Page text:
Still not so sure I understand the auteur-stamp of Howard Hawks (some characteristics of which were discussed after watching His Girl Friday). But gosh does he make entertaining movies. Both of these built up tension and excitement, then came up with improbably happy endings for our heroes.
To Have and Have Not (1944)
A few years after His Girl Friday, same year as Wilder’s Double Indemnity. Novel by Hemingway, adapted by Faulkner – that’s some writing credentials. Bogart, so soon after Casablanca, is again trying to stay coolly neutral in a tense city occupied by wartime Vichy France (Martinique this time), falling for a girl who’s trying to skip town. This time the girl is smoky, deep-voiced Lauren Bacall (her first movie) and Bogie’s drunk friend and partner in his fishing boat business is triple oscar-winner Walter Brennan of Lang’s Fury & Hangmen Also Die. Clearly a great character actor, Brennan spiced up both movies considerably.
Bogie has been taking an obnoxious customer out fishing all week, catches Lauren picking the guy’s pocket before Bogie has been paid, but all is forgiven when guy catches a stray bullet during a police raid at their favorite hangout bar (a secret meeting place for the anti-Vichy free French underground). Now broke with no customer, Bogie takes a job ferrying a French couple in his boat, then helping the guy when he gets his stupid self shot. Suspecting Bogie’s involvement, the nazi collaborators hold Eddie (that’s Walter Brennan) hostage and refuse him alcohol until Bogie gives up the hostages. This is the point when I decided the movie is not trying to be grimly realistic. I hadn’t felt any sense of danger or suspense so far, not even when the boat was shot at, and now this kidnapping has hardly begun when Bogie shoots a guy through his desk, turns the tables on the baddies and escapes with the girl. He’s sort of an untouchable superhero version of his Casablanca character, and he’s got a sexier, younger and more independent woman.
Bacall sings with Hoagy Carmichael in the “Sam” role. Hoagy wrote “Georgia On My Mind” (for real, not in this movie).
Frenchy – the clockwork-loving party host of Rules of the Game – works the hotel bar and helps protect and organize the resistance.
Johnson, Bogie’s customer, is rear-projection fishing. Looks like fun – and it’s six decades before the Nintendo Wii was invented.
Walter Brennan manages to be a funny drunk without being a typical W.C. Fields-ish classic Hollywood drunk. In fact, he’s the most believable guy in the movie.
Rio Bravo (1959)
I guess I’m spoiled, since the only westerns I’ve watched in five years are this one, The Searchers, and those Budd B. pics from last week – none of the standard-quality workman stuff which everyone watching this in ’59 would’ve seen, nor the 50′s hits this was supposedly reacting against (3:10 to Yuma and High Noon). The Searchers had a darker edge to it, while this one has a giddy, explosive shootout ending in which the heroes are hardly in any danger, just a buncha bonkers western fun. Wasn’t expecting that.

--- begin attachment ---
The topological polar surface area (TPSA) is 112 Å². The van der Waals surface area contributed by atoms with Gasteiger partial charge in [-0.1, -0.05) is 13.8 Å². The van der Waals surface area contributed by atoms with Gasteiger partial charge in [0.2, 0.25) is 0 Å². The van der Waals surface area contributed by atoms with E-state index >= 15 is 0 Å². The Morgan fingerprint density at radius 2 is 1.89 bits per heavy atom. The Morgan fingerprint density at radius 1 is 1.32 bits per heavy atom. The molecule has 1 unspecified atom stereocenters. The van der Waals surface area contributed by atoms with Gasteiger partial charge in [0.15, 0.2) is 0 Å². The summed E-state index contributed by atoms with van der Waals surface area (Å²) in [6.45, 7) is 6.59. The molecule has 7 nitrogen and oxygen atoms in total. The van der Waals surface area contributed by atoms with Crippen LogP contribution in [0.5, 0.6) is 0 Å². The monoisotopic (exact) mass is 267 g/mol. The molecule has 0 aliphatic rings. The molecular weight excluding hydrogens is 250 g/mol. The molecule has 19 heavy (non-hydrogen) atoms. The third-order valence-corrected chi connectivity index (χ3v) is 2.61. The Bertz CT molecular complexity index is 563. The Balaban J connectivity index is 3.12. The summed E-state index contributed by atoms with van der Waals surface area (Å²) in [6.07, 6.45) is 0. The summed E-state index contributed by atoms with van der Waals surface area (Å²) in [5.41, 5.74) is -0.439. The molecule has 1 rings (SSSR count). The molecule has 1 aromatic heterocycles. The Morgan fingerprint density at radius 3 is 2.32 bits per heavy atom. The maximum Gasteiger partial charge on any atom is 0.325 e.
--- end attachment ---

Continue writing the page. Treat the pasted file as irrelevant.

One of the last films by Hawks, less prolific in his old age. Six years after Gentlemen Prefer Blondes, same year as The Crimson Kimono, North By Northwest and Ride Lonesome. Apparently his beef with High Noon was that the sheriff runs around town asking everybody for help. Hawks and Wayne thought that wasn’t right, and wrote themselves a less wussy lawman, someone who’ll take on a hundred men if he has to, and won’t even accept help from most people, let alone ask for it.
I liked this movie even better than the other. Wayne, wearing a series of colorful shirts, arrests the brother of a real badass for killing a guy in a drunken brawl, with the help of disgraced, drunken former deputy Dean Martin (best acting I’ve ever seen from him). A few years after Artists & Models, Dean had blown off Jerry Lewis and gone serious – but Ocean’s Eleven was just a year away, probably put a small dent in his perceived seriousness. Ol’ Walter Brennan from the other movie is a wacky deputy who minds the jail. Walter’s the life of the party, as usual.
Dean checks out Walter’s John Wayne impression:
Now Joe’s in jail and every bad dude in town is angry about it. The stage rolls into town carrying Wayne’s old buddy Ward Bond (a John Ford regular), hot chick Angie Dickinson (China Gate, Point Blank, elevator victim in Dressed To Kill) and quickdraw Ricky Nelson (teen idol and TV star). Ward offers to help, Wayne turns him down but a few hours later Ward is shot anyway.
The late Ward, and Wayne who has a colorful shirt for every occasion:
Ricky and Angie:
Eventully badass Burdette (John Russell of The Sun Shines Bright) shows up to help his brother (Claude Akins of The Killers, Merrill’s Marauders). Plans to raid the jail are derailed when they hear Walter will happily blow away the brother if anyone tries anything.
L-R: Walter, a jailed brother, a badass
Action! Dean is kidnapped, Helpful hotel owner Carlos and his wife are kidnapped, shootouts on the street and in the hotel, Walter Brennan gets to use that shotgun, Ricky and Dean each sing us a song, movie ends with a suspenseless comic scene, our heroes all tossing dynamite at the building where Burdette has holed up, shooting and laughing – not the kind of grim, fateful finale you usually get in a violent western. So right, I don’t know what kind of Hawksian analysis the critics apply to scientifically prove this film’s greatness, but I sure thought it was a tootin’ good time.